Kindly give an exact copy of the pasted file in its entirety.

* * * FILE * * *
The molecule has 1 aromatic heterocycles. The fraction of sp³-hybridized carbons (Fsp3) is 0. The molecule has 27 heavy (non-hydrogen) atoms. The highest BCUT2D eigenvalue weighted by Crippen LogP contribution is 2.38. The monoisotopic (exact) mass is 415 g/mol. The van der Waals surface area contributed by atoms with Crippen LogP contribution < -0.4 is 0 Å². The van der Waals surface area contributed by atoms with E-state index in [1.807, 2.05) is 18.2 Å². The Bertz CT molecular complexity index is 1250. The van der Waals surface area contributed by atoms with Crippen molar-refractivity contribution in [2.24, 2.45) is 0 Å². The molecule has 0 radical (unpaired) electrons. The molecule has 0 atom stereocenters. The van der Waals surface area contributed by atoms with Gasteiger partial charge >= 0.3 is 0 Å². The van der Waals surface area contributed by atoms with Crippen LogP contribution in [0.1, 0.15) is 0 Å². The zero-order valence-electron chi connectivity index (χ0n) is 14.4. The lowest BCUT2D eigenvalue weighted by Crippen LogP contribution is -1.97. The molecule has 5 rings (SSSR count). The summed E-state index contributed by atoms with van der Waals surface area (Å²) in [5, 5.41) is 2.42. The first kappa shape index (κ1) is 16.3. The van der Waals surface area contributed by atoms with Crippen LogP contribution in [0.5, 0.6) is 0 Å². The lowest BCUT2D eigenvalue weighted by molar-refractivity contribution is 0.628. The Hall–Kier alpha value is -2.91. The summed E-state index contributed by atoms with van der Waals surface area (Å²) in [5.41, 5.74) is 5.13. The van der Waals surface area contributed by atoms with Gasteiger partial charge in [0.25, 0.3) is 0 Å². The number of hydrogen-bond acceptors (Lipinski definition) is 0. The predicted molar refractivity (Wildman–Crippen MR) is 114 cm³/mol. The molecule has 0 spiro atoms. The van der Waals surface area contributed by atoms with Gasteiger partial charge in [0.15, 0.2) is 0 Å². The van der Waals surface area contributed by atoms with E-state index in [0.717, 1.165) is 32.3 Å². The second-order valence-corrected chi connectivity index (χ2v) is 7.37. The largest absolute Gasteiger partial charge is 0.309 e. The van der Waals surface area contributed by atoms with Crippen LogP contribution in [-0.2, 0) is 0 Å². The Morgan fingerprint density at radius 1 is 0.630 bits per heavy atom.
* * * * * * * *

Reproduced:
The molecule has 1 aromatic heterocycles. The fraction of sp³-hybridized carbons (Fsp3) is 0. The molecule has 27 heavy (non-hydrogen) atoms. The highest BCUT2D eigenvalue weighted by Crippen LogP contribution is 2.38. The monoisotopic (exact) mass is 415 g/mol. The van der Waals surface area contributed by atoms with Crippen LogP contribution < -0.4 is 0 Å². The van der Waals surface area contributed by atoms with E-state index in [1.807, 2.05) is 18.2 Å². The Bertz CT molecular complexity index is 1250. The van der Waals surface area contributed by atoms with Crippen molar-refractivity contribution in [2.24, 2.45) is 0 Å². The molecule has 0 radical (unpaired) electrons. The molecule has 0 atom stereocenters. The van der Waals surface area contributed by atoms with Gasteiger partial charge >= 0.3 is 0 Å². The van der Waals surface area contributed by atoms with Crippen LogP contribution in [0.1, 0.15) is 0 Å². The zero-order valence-electron chi connectivity index (χ0n) is 14.4. The lowest BCUT2D eigenvalue weighted by Crippen LogP contribution is -1.97. The molecule has 5 rings (SSSR count). The summed E-state index contributed by atoms with van der Waals surface area (Å²) in [5, 5.41) is 2.42. The first kappa shape index (κ1) is 16.3. The van der Waals surface area contributed by atoms with Crippen LogP contribution in [0.5, 0.6) is 0 Å². The lowest BCUT2D eigenvalue weighted by molar-refractivity contribution is 0.628. The Hall–Kier alpha value is -2.91. The summed E-state index contributed by atoms with van der Waals surface area (Å²) in [5.41, 5.74) is 5.13. The van der Waals surface area contributed by atoms with Gasteiger partial charge in [0.25, 0.3) is 0 Å². The number of hydrogen-bond acceptors (Lipinski definition) is 0. The predicted molar refractivity (Wildman–Crippen MR) is 114 cm³/mol. The molecule has 0 spiro atoms. The van der Waals surface area contributed by atoms with Gasteiger partial charge in [0.15, 0.2) is 0 Å². The van der Waals surface area contributed by atoms with E-state index in [0.717, 1.165) is 32.3 Å². The second-order valence-corrected chi connectivity index (χ2v) is 7.37. The largest absolute Gasteiger partial charge is 0.309 e. The van der Waals surface area contributed by atoms with Crippen LogP contribution in [-0.2, 0) is 0 Å². The Morgan fingerprint density at radius 1 is 0.630 bits per heavy atom.